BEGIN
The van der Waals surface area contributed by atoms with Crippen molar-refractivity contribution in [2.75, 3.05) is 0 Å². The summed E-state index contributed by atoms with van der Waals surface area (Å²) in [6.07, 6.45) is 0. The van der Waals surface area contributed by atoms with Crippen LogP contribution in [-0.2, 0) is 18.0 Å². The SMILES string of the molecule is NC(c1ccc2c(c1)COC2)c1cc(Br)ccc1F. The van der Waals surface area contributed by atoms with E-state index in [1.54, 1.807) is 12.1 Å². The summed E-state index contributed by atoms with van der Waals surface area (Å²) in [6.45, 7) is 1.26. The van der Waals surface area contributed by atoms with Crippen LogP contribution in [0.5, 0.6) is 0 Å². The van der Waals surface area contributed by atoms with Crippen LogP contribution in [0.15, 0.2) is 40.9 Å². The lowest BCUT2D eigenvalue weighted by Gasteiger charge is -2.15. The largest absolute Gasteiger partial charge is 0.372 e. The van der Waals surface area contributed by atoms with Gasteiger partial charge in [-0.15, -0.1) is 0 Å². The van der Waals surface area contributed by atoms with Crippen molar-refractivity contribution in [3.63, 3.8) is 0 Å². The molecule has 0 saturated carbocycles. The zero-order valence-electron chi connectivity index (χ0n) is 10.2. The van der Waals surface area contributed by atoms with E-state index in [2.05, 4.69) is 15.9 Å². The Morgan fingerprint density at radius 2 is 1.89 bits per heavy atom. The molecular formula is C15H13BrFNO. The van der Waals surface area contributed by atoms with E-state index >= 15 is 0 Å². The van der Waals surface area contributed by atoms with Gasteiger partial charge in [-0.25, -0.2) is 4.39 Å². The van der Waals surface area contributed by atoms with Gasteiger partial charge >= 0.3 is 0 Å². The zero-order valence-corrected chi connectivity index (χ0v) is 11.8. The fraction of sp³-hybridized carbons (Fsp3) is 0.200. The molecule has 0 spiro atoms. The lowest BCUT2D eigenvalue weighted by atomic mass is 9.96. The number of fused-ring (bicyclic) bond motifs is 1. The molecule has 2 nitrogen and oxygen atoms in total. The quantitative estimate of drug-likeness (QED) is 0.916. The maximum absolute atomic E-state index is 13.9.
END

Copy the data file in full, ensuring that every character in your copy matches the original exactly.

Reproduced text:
The van der Waals surface area contributed by atoms with Crippen molar-refractivity contribution in [2.75, 3.05) is 0 Å². The summed E-state index contributed by atoms with van der Waals surface area (Å²) in [6.07, 6.45) is 0. The van der Waals surface area contributed by atoms with Crippen LogP contribution in [-0.2, 0) is 18.0 Å². The SMILES string of the molecule is NC(c1ccc2c(c1)COC2)c1cc(Br)ccc1F. The van der Waals surface area contributed by atoms with E-state index in [1.54, 1.807) is 12.1 Å². The summed E-state index contributed by atoms with van der Waals surface area (Å²) in [6.45, 7) is 1.26. The van der Waals surface area contributed by atoms with Crippen LogP contribution in [0.5, 0.6) is 0 Å². The van der Waals surface area contributed by atoms with Crippen LogP contribution in [0.15, 0.2) is 40.9 Å². The lowest BCUT2D eigenvalue weighted by Gasteiger charge is -2.15. The largest absolute Gasteiger partial charge is 0.372 e. The van der Waals surface area contributed by atoms with Gasteiger partial charge in [-0.15, -0.1) is 0 Å². The van der Waals surface area contributed by atoms with Crippen molar-refractivity contribution in [3.63, 3.8) is 0 Å². The molecule has 0 saturated carbocycles. The zero-order valence-electron chi connectivity index (χ0n) is 10.2. The van der Waals surface area contributed by atoms with E-state index in [2.05, 4.69) is 15.9 Å². The Morgan fingerprint density at radius 2 is 1.89 bits per heavy atom. The molecular formula is C15H13BrFNO. The van der Waals surface area contributed by atoms with E-state index >= 15 is 0 Å². The van der Waals surface area contributed by atoms with Gasteiger partial charge in [-0.25, -0.2) is 4.39 Å². The van der Waals surface area contributed by atoms with Gasteiger partial charge >= 0.3 is 0 Å². The zero-order valence-corrected chi connectivity index (χ0v) is 11.8. The fraction of sp³-hybridized carbons (Fsp3) is 0.200. The molecule has 0 spiro atoms. The lowest BCUT2D eigenvalue weighted by atomic mass is 9.96. The number of fused-ring (bicyclic) bond motifs is 1. The molecule has 2 nitrogen and oxygen atoms in total. The quantitative estimate of drug-likeness (QED) is 0.916. The maximum absolute atomic E-state index is 13.9.